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Emerita Bustos

Board Member

In her work as a Career Technical Educator, Emerita Bustos primarily teaches business and technology foundations to students. Known for her accessibility and ability to empower her students, the California native graduated from the University of San Diego with a degree and teaching credential in Career Technical Education (CTE). With over 18 years in education, she has returned to school to earn her degree in Ethnic Studies with a concentration in Gender and Sexualities in Communities of Color at CSU East Bay in order to prepare for the growing demand for ethnic studies educators in California. Presently, Ms.Bustos serves as the Department chair representing her colleagues in the CTE department during meetings of the Instructional Leadership Team. Additionally, she chairs the School Site Council, which oversees

the allocation and spending of Title I funds. As part of her community work, Emerita is a full spectrum doula and community herbalist. Emerita considers herself to have always been an herbalist. As far back as she can remember, medicinal herbs have always been an important part of her life. Her work with herbs comes naturally to her which she now recognizes that this is a part of the Indigenous practices of her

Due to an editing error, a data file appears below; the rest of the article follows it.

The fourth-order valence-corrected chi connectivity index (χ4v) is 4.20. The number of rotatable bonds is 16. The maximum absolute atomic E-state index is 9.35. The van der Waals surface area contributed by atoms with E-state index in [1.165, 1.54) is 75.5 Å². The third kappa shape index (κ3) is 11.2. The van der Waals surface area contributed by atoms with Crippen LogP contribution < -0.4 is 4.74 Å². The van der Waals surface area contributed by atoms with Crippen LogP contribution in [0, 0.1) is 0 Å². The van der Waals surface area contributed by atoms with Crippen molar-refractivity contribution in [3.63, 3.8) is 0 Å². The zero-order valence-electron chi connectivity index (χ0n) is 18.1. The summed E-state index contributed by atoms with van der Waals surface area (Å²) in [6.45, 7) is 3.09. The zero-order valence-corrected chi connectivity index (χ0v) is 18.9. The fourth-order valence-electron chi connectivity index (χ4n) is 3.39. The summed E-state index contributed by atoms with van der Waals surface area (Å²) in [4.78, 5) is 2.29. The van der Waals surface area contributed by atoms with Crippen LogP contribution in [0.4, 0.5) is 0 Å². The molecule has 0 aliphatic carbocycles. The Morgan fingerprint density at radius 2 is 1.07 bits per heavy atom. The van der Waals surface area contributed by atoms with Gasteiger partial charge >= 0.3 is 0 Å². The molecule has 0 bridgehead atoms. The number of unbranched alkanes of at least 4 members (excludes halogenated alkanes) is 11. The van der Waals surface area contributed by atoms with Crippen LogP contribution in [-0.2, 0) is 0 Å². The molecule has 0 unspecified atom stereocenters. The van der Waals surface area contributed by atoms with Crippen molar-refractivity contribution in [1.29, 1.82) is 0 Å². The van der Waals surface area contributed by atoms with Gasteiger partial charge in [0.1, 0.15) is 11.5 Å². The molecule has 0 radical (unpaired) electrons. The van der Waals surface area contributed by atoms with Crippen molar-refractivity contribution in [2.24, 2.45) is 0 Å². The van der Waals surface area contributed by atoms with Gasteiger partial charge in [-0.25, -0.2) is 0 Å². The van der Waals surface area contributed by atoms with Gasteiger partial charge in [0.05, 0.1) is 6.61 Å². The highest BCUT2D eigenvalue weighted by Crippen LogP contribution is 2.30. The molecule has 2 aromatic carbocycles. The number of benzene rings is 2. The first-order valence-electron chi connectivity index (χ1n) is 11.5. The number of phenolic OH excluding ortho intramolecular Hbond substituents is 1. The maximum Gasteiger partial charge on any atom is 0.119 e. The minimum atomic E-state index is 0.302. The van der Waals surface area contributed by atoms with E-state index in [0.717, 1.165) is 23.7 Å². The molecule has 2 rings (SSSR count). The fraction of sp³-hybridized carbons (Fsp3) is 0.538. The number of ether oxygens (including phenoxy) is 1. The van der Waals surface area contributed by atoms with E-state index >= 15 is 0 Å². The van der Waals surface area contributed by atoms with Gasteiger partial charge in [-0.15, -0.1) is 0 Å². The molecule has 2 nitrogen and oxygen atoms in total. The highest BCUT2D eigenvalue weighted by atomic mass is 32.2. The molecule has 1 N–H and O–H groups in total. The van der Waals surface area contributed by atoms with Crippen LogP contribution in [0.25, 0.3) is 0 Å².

people. In her view, herbalism is a spiritual practice that connects her to the earth, the creator, and her ancestors. When it comes to her doula practice, she was inspired after attending a health education teacher conference that discussed the birth disparities that exist in Black communities. In 2018, Emerita completed her doula training with Birthworkers of Color. Since then, she has been an active member of Birthworkers of Color Collective, participating in workshops, training, and in fundraising efforts. In addition, she has served as a birth doula and postpartum doula to women of color in her area. Some of her dreams and goals are to assist with educating the next generation of birthworkers, and to create spaces where young people of

color, as well as LGBTQ+ folks, can be advocates and leaders of the future.


Emerita Bustos
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